By Richard Ray:
A tragedy has occurred in Minneapolis, Minnesota. 40 year old Australian native, Justine Damond was shot and killed by a single shot to the abdomen after calling police to report a possible assault in the alley behind her house. Her legal name was Justine Ruszyck, but she had already been using the surname of her fiancé Don Damond as they were scheduled to be married in August. She used the name Justine Damond in her website, where she was a yoga instructor, personal health and life coach and a “mediation teacher, embracing and teaching the neuroscience-scientific benefits of meditation.”
Little actual facts still exist as to her death, but what we know is that a single shot was fired by police officer Mohamed Noor from the passenger seat, as she stood outside of the driver side of the patrol car. There are no known witnesses other than Noor a 21 month member of the force and his partner, Matthew Harrity a rookie on the force less than 12 months. Neither officer had their provided body cameras turned on and their patrol car’s camera appeared to be off as well. Body cameras had been a seeming priority in Minnesota, after the death of Philando Castile, but for as yet unexplained reasons neither of the officers had them turned on.
As compiled by the Washington Post, in 2015 there were 991 police shootings of civilians that resulted in fatalities, 90 of those were committed against unarmed persons. In 2016 there were 963 fatalities related to civilians killed by police shootings throughout the United Sates. As of July 17 there have been 547 police shooting fatalities in 2017. Since 2015 no police officer has been convicted of murder or manslaughter in any case involving a civilian death.
People Of Color (POC) have long been calling for justice and reform in light of the high profile cases (some with video footage) that have involved unarmed men and women of color. However, calls for Black Lives Mattering have met just as much resistance from others, protective of the men and women in Blue. This lack of empathy for the victims of police brutality and injustice have been lost on a tone death populous that somehow thinks it is mutually exclusive to support law enforcement and call for justice and reform when officers make deadly mistakes that go outside of the bounds of reason and training in a profession that everyone, even its harshest critics, can acknowledge is inherently dangerous. Despite what the title reads, this lack of empathy for the unarmed victims of police shootings have come from every race and demographic, but by in large POC have had a more emotional connection and familiarity with fear of the police and their tactics.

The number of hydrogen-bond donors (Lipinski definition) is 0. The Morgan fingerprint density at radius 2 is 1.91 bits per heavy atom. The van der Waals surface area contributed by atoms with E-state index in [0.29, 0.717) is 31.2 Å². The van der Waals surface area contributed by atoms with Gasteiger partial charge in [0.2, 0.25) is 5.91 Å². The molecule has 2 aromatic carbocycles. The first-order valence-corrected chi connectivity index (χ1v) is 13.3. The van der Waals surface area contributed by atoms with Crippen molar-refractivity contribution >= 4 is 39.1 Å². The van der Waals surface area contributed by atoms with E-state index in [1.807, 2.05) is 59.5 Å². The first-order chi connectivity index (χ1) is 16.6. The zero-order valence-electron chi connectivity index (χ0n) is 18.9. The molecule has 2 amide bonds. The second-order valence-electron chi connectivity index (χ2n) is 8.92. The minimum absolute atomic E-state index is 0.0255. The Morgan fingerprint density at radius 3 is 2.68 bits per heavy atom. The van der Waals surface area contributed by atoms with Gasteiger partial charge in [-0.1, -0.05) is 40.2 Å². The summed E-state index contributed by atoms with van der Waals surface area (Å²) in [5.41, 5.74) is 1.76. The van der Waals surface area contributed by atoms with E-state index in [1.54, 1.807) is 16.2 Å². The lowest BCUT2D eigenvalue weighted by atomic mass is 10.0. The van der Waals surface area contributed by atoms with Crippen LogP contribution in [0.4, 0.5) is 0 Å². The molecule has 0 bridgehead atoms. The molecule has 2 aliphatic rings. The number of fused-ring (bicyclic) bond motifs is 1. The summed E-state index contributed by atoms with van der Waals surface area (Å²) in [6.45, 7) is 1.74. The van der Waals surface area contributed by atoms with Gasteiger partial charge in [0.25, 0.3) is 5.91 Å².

I cannot state any more clearly that what happened to Justine Damond and her family is tragic. The seeming senselessness of being killed, unarmed and not in a commission of a crime, by those sworn to protect and serve is something that should never happen. Or at the very least happen far less often than it does. Unfortunately for POC the shooting that occurred to a middle class White woman has been far too much of a familiarity within inner city communities, with little to show for police accountability and change.
While the shooting of Justine Diamond has in no way been considered a race issue, there are of course a few ironies in her case that, though still evidentiary inconclusive, may likely result with a different outcome then what we see in nearly all other police shootings. I will bet that Mohamed Noor ends up as one of the few officers that is not only indicted for the shooting, but actually eventually convicted. He is Black, (Somali-American) and presumably a Muslim. While these factors are not being played up as part of the present storyline, they may play as un-coincidental reasons for his eventual indictment and conviction.
Through the tragedy that Justine’s family is experiencing in what seems to be a senseless killing, I am hoping that some good may come. The emotional emptiness that POC have experienced from the countless times we have seen video evidence of unarmed persons being killed by police with no justice, there has been a notable lack of empathy from many who just perhaps could not identify with the victims. Justine Damond fits into a demographic that many of those previously un-empathetic people may more easily identify, and while this may not be a race issue, they may now see the needs of what POC have been asking.
The police need better training. An officer on the force for only 21 months perhaps should not be teamed up with a rookie. An officer needs to be better trained on reactions to being “startled” in an inherently dangerous job with inevitable high pressure situations. The police need to be accountable of their actions. If body cameras and patrol car video is available, they cannot choose when and when not to engage such technology that is in place to protect their credibility as much as provide a check and balance for their interactions with the community at large.
So for those of you that somehow have an issue with Black Lives Mattering, when it comes to police shootings and social justice, does Justine Damond’s death highlight the need for more and better police training and accountability, or do we need to have another dozen unarmed White men and women struck down senselessly by officers to impact your consciousness? For all of our sakes, I hope this one was enough.